Settlement talks set in Indian farmers lawsuit

By Blake Nicholson

Associated Press Writer

BISMARCK, N.D. (AP) § A federal judge has approved two months of settlement talks in a decade-old discrimination lawsuit filed by American Indians against the U.S. Agriculture Department.

Both sides in the case asked Judge Emmet Sullivan in Washington for the 60 days. Sullivan moved a status hearing that had been scheduled for Wednesday to Feb. 10.

Washington lawyer Joe Sellers, the lead attorney for the Indian farmers, declined to comment. Justice Department spokeswoman Melissa Schwartz had no immediate comment Tuesday.

The lawsuit, filed in 1999 and granted class-action status in 2001, contends Indian farmers and ranchers lost about $600 million in income from 1981 to 2007 because of discrimination in lending from the Agriculture Department's Farm Service Agency. The agency issues loans to farmers and ranchers who cannot get credit from commercial lenders.

Agriculture Secretary Tom Vilsack told Indian farmers and ranchers during a meeting in Washington last month that the department was committed to resolving litigation.

The joint request to Sullivan says "the parties recently conferred and have determined that ... settlement discussions are appropriate at this time." It asks for 60 days "to allow the parties to devote their full attention to exploring a resolution of this matter."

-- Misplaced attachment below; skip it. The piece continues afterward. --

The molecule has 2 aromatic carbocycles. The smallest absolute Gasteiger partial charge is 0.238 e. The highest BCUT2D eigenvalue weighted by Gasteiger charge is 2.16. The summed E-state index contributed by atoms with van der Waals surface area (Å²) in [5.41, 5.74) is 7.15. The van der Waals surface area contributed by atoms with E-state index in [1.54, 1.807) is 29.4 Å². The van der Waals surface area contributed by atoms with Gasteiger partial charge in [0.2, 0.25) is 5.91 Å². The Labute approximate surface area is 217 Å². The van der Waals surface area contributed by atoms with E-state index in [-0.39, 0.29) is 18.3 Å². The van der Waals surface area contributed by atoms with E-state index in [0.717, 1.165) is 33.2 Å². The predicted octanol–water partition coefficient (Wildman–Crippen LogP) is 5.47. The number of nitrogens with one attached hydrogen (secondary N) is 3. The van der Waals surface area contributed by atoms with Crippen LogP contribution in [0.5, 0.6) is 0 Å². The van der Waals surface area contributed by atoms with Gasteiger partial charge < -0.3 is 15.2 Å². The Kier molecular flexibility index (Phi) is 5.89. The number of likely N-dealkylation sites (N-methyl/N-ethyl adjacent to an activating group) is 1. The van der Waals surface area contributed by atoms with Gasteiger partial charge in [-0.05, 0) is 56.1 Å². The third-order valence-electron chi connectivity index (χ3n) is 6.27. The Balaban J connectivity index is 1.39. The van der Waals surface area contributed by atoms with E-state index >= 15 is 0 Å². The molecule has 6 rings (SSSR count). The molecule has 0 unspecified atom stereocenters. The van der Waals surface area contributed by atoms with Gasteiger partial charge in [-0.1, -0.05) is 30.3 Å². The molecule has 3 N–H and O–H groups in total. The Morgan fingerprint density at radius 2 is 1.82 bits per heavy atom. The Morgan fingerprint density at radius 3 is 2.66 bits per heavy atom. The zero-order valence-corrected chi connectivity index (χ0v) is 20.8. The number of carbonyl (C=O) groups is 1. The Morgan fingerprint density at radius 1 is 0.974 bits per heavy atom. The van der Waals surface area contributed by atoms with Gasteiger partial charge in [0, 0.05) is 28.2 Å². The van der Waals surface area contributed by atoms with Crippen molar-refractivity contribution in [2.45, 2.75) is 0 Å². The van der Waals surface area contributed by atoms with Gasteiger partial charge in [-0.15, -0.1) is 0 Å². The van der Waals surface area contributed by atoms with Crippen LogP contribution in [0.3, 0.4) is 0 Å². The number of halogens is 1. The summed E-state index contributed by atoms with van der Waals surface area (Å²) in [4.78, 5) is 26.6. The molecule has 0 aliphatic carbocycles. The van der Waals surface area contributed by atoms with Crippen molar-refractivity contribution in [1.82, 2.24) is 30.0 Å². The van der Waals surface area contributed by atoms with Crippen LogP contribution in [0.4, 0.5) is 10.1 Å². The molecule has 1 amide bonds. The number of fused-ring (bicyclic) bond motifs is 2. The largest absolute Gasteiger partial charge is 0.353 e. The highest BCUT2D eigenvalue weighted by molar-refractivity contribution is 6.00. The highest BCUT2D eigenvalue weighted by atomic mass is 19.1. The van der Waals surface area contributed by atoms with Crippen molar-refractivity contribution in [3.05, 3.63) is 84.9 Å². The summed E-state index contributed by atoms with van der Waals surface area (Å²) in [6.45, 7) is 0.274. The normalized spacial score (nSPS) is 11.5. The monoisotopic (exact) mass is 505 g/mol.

George and Marilyn Keepseagle, who ranch near Fort Yates on the Standing Rock Sioux Reservation that straddles the North Dakota-South Dakota state line, are the lead plaintiffs in the lawsuit.

"I hope Vilsack stands up to be a man of his word," George Keepseagle told The Associated Press in an interview on his ranch last month. "He keeps saying he's going to resolve this, but yet it lingers on."

The Agriculture Department settled a similar lawsuit with black farmers under President Bill Clinton in 1999, paying damages of $980 million.

Sullivan's order says both sides in the Indian farmer dispute are to issue a joint recommendation on how to proceed by Feb. 8 or individual recommendations if they cannot agree.


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